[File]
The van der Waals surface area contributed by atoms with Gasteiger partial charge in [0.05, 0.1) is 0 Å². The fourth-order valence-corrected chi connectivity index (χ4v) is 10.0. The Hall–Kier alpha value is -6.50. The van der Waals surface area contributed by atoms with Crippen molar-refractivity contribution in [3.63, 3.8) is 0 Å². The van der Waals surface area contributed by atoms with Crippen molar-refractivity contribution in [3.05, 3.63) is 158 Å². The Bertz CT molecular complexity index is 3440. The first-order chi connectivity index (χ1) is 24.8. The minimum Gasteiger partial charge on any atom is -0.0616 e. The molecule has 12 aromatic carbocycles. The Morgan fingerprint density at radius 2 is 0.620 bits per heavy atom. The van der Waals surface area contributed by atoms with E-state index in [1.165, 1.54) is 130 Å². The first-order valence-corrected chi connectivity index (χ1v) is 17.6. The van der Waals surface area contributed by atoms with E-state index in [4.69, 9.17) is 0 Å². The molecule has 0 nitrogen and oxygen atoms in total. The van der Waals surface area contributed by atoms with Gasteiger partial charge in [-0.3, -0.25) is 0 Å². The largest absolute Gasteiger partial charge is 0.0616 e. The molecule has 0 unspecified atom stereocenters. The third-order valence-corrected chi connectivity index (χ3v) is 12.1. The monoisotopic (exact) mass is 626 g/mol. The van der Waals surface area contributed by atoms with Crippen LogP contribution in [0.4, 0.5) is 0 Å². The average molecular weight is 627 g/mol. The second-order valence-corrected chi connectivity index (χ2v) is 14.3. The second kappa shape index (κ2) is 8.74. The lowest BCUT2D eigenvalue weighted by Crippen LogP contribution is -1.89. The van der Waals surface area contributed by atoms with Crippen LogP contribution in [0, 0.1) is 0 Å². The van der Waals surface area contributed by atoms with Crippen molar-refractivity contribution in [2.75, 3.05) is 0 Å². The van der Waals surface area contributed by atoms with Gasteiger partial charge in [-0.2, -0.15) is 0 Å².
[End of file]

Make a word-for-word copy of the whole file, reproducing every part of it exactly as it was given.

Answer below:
The van der Waals surface area contributed by atoms with Gasteiger partial charge in [0.05, 0.1) is 0 Å². The fourth-order valence-corrected chi connectivity index (χ4v) is 10.0. The Hall–Kier alpha value is -6.50. The van der Waals surface area contributed by atoms with Crippen molar-refractivity contribution in [3.63, 3.8) is 0 Å². The van der Waals surface area contributed by atoms with Crippen molar-refractivity contribution in [3.05, 3.63) is 158 Å². The Bertz CT molecular complexity index is 3440. The first-order chi connectivity index (χ1) is 24.8. The minimum Gasteiger partial charge on any atom is -0.0616 e. The molecule has 12 aromatic carbocycles. The Morgan fingerprint density at radius 2 is 0.620 bits per heavy atom. The van der Waals surface area contributed by atoms with E-state index in [1.165, 1.54) is 130 Å². The first-order valence-corrected chi connectivity index (χ1v) is 17.6. The van der Waals surface area contributed by atoms with E-state index in [4.69, 9.17) is 0 Å². The molecule has 0 nitrogen and oxygen atoms in total. The van der Waals surface area contributed by atoms with Gasteiger partial charge in [-0.3, -0.25) is 0 Å². The largest absolute Gasteiger partial charge is 0.0616 e. The molecule has 0 unspecified atom stereocenters. The third-order valence-corrected chi connectivity index (χ3v) is 12.1. The monoisotopic (exact) mass is 626 g/mol. The van der Waals surface area contributed by atoms with Crippen LogP contribution in [0.4, 0.5) is 0 Å². The average molecular weight is 627 g/mol. The second-order valence-corrected chi connectivity index (χ2v) is 14.3. The second kappa shape index (κ2) is 8.74. The lowest BCUT2D eigenvalue weighted by Crippen LogP contribution is -1.89. The van der Waals surface area contributed by atoms with Crippen LogP contribution in [0, 0.1) is 0 Å². The van der Waals surface area contributed by atoms with Crippen molar-refractivity contribution in [2.75, 3.05) is 0 Å². The van der Waals surface area contributed by atoms with Gasteiger partial charge in [-0.2, -0.15) is 0 Å².